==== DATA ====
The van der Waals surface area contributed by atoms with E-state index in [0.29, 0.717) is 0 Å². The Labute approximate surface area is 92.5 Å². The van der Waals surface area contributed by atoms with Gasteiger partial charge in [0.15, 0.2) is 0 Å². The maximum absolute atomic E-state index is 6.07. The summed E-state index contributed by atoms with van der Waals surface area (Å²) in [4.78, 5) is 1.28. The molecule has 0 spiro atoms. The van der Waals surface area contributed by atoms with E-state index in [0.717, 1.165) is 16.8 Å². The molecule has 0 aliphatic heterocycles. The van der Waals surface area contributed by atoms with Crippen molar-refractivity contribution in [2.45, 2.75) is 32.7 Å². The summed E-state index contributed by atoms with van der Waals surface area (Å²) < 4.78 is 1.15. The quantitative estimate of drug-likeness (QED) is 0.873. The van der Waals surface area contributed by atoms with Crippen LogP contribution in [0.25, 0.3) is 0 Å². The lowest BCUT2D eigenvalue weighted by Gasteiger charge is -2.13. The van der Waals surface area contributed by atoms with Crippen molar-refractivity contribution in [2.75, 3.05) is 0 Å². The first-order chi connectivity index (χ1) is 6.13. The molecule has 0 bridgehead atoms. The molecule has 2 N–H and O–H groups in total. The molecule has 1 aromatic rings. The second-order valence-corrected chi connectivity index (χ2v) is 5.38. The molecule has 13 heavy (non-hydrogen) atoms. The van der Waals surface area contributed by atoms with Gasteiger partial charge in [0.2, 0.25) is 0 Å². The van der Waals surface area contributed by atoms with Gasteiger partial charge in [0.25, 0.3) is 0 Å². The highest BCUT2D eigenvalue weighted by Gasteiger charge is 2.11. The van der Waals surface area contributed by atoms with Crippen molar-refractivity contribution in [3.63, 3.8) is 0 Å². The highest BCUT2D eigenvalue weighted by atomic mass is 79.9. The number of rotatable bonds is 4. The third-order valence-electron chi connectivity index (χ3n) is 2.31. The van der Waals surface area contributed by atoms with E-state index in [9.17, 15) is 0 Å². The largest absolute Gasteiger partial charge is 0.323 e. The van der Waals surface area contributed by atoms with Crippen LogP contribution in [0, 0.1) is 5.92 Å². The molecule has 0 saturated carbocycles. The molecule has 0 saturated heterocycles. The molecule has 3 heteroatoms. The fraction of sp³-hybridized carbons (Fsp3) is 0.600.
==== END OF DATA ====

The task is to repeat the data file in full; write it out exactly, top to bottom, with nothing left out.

The van der Waals surface area contributed by atoms with E-state index in [0.29, 0.717) is 0 Å². The Labute approximate surface area is 92.5 Å². The van der Waals surface area contributed by atoms with Gasteiger partial charge in [0.15, 0.2) is 0 Å². The maximum absolute atomic E-state index is 6.07. The summed E-state index contributed by atoms with van der Waals surface area (Å²) in [4.78, 5) is 1.28. The molecule has 0 spiro atoms. The van der Waals surface area contributed by atoms with E-state index in [0.717, 1.165) is 16.8 Å². The molecule has 0 aliphatic heterocycles. The van der Waals surface area contributed by atoms with Crippen molar-refractivity contribution in [2.45, 2.75) is 32.7 Å². The summed E-state index contributed by atoms with van der Waals surface area (Å²) < 4.78 is 1.15. The quantitative estimate of drug-likeness (QED) is 0.873. The van der Waals surface area contributed by atoms with Crippen LogP contribution in [0.25, 0.3) is 0 Å². The lowest BCUT2D eigenvalue weighted by Gasteiger charge is -2.13. The van der Waals surface area contributed by atoms with Crippen molar-refractivity contribution in [2.75, 3.05) is 0 Å². The first-order chi connectivity index (χ1) is 6.13. The molecule has 0 bridgehead atoms. The molecule has 2 N–H and O–H groups in total. The molecule has 1 aromatic rings. The second-order valence-corrected chi connectivity index (χ2v) is 5.38. The molecule has 13 heavy (non-hydrogen) atoms. The van der Waals surface area contributed by atoms with Gasteiger partial charge in [0.2, 0.25) is 0 Å². The van der Waals surface area contributed by atoms with Gasteiger partial charge in [0.25, 0.3) is 0 Å². The highest BCUT2D eigenvalue weighted by Gasteiger charge is 2.11. The van der Waals surface area contributed by atoms with Crippen molar-refractivity contribution in [3.63, 3.8) is 0 Å². The highest BCUT2D eigenvalue weighted by atomic mass is 79.9. The number of rotatable bonds is 4. The third-order valence-electron chi connectivity index (χ3n) is 2.31. The van der Waals surface area contributed by atoms with E-state index in [9.17, 15) is 0 Å². The largest absolute Gasteiger partial charge is 0.323 e. The van der Waals surface area contributed by atoms with Crippen LogP contribution in [0, 0.1) is 5.92 Å². The molecule has 0 saturated carbocycles. The molecule has 0 saturated heterocycles. The molecule has 3 heteroatoms. The fraction of sp³-hybridized carbons (Fsp3) is 0.600.